(SKI Magazine)-- Skiers tend to have tunnel vision. We ski favorite runs over and over again. Once on them, the trees on either side seem to form tunnel walls. Visually and mentally we are locked in, for better or worse, to one particular downhill pathway.
On big mountains especially, temperatures and conditions vary enormously even during a single run. As the slope twists and turns in and out of the sun, narrows, widens, steepens and flattens, we're sure to come upon snow or terrain we don't like so much. Maybe there are rocks or bare spots. Nasty bumps. Poor grooming, or no grooming at all.
Broaden your perspective. Better conditions may lie nearby-through the trees on the next run over. If you stop and look, you can even study what's going on over there. It might be less crowded. Better lit. Less icy. It might offer a more mellow descent.
But plan carefully before you start tramping off through the woods, and heed this advice:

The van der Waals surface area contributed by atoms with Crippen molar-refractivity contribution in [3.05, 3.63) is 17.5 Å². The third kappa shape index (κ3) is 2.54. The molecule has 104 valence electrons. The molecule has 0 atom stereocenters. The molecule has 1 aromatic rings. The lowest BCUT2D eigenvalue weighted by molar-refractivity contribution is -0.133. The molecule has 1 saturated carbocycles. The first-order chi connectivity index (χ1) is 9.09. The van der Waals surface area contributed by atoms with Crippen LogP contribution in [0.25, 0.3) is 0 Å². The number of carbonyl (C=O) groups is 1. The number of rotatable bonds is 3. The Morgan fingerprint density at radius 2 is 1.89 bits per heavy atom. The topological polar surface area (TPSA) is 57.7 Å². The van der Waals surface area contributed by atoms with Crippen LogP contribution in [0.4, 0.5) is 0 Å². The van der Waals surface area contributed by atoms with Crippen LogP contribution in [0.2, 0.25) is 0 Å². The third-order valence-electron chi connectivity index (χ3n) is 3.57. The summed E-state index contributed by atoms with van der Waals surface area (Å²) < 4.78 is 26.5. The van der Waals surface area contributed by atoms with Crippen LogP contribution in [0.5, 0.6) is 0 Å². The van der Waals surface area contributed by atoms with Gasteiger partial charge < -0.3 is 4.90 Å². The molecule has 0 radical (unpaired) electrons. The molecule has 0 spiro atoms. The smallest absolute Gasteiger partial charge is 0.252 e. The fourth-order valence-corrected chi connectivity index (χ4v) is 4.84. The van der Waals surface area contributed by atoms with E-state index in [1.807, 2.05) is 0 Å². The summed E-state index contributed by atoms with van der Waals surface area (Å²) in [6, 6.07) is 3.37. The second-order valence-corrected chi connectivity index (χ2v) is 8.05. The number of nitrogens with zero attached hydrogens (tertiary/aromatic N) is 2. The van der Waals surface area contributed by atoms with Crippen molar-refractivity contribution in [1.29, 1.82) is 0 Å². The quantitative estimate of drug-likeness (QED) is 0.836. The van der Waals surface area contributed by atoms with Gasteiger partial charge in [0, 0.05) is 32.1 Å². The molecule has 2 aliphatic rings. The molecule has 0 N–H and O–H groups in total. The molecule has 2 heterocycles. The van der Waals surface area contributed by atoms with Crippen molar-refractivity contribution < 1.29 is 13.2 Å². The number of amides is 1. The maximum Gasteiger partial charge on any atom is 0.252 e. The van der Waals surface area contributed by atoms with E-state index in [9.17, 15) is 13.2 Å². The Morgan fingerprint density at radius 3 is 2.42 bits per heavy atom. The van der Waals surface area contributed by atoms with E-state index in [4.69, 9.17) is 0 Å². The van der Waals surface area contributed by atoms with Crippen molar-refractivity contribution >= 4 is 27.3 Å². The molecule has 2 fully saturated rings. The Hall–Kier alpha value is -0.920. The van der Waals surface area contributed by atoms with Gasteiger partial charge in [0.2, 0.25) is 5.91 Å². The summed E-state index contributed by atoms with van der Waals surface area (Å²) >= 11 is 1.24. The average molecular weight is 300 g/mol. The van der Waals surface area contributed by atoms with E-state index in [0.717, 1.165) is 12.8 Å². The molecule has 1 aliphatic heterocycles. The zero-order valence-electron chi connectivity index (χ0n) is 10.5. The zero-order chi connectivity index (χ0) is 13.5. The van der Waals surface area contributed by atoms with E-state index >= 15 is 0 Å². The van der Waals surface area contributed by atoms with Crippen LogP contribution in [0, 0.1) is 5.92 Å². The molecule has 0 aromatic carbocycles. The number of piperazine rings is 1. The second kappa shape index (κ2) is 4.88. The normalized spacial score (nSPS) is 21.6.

* Avoid crossing more than 40-50 yards, so that if you fall or get stuck you can be seen and heard from either side.
* Observe other skiers' crossover lines for obstacles.
* Make sure you can ski downhill all the way to the opposite slope. Don't leave yourself with an uphill hike.
* Look for a route that isn't too steep. You don't want to build up excess speed if you aren't at ease in trees.
* Choose a traverse that is wide and straight enough that you aren't forced to turn much in difficult snow.
* Make sure there's adequate snow to fill in dips and cover logs, stumps, snags, underbrush and rocks.
* Only trailblaze with a buddy.
* And never cross (or even venture into) an area that's been roped off or marked "Out of Bounds" by ski patrol.
In many states, it could land you in jail, and it almost guarantees that you get your lift ticket pulled.